March 5, 2014
Rising tensions in Ukraine are impacting Americans, too, and not just in the military sense. Last week, the U.S. State Department issued a travel warning advising citizens to hold off on any non-essential travel to the region due to "the potential for instability," and now, as tensions with Russia over control of the Crimean Peninsula escalate, study abroad programs are taking that warning to heart.
Inside Higher Ed reported that at least two study abroad programs are evacuating students from Ukraine and moving them to more stable regions. Eastern European Study Abroad issued a statement Monday announcing that it would evacuate its students within 48 hours; students will continue their studies online until the conflict is "resolved peacefully." Another program, the School of Russian and Asian Studies, is also moving its two students from Odessa. The city already served as a back-up location for the capital of Kiev. When protests erupted there, the program decided to move students elsewhere.
"Odessa is still reasonably quiet, but the whole issue has taken on a much bigger dimension now internationally and as we have seen, Russia's actions, while perhaps predictable to the Kremlin, are making heads spin in the West," Renee Stillings, director of the program, told Inside Higher Ed. Stillings noted that the program's students are actually studying policy and conflict, so they are academically "in the thick of it. But at this point we need to get them out of what is increasingly unpredictable and have them finish their course from afar."
A few American universities are also reevaluating their short-term Ukrainian study abroad programs scheduled later this year. ABC 5 reported that Iowa State University canceled plans to send its 21 students to the region and is scouting out other potential locations. The students were going to study the Russian and Ukrainian pork industries, but may end up in Western Europe or Scandinavia instead.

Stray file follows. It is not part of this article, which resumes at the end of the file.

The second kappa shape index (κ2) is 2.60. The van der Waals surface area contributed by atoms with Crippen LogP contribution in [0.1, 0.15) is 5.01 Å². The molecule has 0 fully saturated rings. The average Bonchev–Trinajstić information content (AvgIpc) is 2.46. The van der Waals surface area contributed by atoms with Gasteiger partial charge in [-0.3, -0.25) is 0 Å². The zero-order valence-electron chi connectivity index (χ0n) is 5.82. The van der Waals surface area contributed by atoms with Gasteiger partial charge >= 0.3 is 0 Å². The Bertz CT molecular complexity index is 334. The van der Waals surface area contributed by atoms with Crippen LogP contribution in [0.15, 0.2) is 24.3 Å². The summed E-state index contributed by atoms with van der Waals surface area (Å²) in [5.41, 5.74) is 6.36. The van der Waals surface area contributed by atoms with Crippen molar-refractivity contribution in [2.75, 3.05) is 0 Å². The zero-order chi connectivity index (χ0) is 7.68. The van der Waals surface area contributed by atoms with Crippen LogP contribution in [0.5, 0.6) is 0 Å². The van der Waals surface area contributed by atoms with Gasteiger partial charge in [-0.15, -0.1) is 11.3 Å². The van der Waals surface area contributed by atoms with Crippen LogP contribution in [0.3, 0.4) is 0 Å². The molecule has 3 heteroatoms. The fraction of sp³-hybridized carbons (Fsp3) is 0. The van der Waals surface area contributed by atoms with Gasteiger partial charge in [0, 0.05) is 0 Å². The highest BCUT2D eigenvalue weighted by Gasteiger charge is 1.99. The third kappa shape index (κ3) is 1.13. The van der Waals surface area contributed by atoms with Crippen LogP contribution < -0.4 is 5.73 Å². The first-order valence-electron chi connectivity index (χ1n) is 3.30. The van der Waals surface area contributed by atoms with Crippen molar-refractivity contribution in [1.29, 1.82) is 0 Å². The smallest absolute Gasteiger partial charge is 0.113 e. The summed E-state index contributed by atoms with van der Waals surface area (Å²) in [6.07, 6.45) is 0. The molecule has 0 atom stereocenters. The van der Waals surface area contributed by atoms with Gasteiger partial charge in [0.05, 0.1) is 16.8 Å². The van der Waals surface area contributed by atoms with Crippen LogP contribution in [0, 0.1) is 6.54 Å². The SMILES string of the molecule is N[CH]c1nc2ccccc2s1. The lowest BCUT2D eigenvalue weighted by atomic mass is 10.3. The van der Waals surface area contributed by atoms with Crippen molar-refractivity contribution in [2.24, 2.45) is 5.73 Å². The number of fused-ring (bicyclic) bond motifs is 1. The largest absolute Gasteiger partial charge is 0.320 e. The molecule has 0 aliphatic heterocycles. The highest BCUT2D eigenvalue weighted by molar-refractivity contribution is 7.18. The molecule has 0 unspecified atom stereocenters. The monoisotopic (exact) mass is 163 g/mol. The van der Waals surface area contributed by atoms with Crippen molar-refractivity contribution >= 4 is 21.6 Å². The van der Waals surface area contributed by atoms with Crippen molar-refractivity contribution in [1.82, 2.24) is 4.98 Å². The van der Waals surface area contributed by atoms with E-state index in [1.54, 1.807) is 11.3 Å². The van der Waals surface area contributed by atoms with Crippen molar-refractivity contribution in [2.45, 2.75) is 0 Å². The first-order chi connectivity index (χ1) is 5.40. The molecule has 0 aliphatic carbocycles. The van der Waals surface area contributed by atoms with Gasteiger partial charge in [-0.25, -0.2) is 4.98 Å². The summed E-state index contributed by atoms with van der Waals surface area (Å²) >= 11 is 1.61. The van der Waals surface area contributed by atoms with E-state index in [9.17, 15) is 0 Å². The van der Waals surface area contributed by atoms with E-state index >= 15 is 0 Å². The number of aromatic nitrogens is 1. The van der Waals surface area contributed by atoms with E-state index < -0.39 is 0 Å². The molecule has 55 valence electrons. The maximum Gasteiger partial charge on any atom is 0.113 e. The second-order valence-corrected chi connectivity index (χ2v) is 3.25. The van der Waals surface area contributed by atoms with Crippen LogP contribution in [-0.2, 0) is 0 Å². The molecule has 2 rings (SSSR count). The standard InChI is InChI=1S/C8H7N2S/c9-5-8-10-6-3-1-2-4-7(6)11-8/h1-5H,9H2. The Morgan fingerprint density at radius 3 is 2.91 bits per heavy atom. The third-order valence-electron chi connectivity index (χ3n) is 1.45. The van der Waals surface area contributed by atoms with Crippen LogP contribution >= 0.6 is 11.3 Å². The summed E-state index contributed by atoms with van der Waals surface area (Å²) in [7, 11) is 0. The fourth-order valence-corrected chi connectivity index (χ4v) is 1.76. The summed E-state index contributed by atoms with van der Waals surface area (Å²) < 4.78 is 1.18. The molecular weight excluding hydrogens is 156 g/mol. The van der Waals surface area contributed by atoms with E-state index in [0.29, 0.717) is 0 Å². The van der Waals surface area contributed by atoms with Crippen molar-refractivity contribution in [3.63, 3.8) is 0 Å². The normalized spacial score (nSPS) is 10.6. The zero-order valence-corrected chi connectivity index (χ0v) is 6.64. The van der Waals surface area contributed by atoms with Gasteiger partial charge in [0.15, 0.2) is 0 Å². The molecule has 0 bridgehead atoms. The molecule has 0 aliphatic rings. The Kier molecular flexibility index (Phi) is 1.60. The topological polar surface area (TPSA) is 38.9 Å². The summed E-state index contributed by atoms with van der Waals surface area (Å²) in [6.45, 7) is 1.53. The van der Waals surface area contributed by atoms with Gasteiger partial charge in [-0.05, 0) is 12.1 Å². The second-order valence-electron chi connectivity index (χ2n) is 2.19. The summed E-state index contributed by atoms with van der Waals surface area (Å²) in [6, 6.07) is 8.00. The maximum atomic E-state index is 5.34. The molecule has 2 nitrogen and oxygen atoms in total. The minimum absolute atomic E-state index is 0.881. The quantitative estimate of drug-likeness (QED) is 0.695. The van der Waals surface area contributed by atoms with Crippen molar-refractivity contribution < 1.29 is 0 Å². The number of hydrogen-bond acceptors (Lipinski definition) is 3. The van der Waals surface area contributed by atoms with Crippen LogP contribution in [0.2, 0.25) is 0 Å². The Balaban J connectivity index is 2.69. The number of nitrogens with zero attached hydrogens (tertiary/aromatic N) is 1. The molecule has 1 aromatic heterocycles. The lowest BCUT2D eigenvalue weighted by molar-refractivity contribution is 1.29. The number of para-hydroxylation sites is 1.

"The students were very upset of course at first," Study Abroad Coordinator Jodi Cornell told ABC. "They've been meeting since January in class to prepare themselves for travel to Ukraine and Russia. When we explained the situation, they totally understood."
The number of Americans that are studying in Ukraine is relatively small, reported Inside Higher Ed. Only 131 students were there during the 2011-12 time period. Ukrainian universities still host over 60,000 international students, but most hail from Asia and the former Soviet states, noted Xinhua, a Chinese news site.
Compiled by Aimee Hosler
"Evacuating Ukraine," insidehighered.com, March 4, 2014, Elizabeth Redden, http://www.insidehighered.com/news/2014/03/04/study-abroad-programs-evacuate-ukraine
"International student enrollment increases in Ukraine," news.xinhuanet.com, May 14, 2013, http://news.xinhuanet.com/english/culture/2013-05/14/c_132382080.htm
"ISU Cancels Study Abroad Trip to Ukraine," woi-tv.com, March 3, 2014, Ron Marasco, http://www.woi-tv.com/story/24876504/isu-cancels-study-abroad-trip-to-ukraine
"Ukraine Travel Warning," travel.state.gov, February 28, 2014, http://travel.state.gov/content/passports/english/alertswarnings/ukraine-travel-warning.html
"Update about Safety in Ukraine," March 3, 2014, http://www.eesabroad.org/newsarticle/85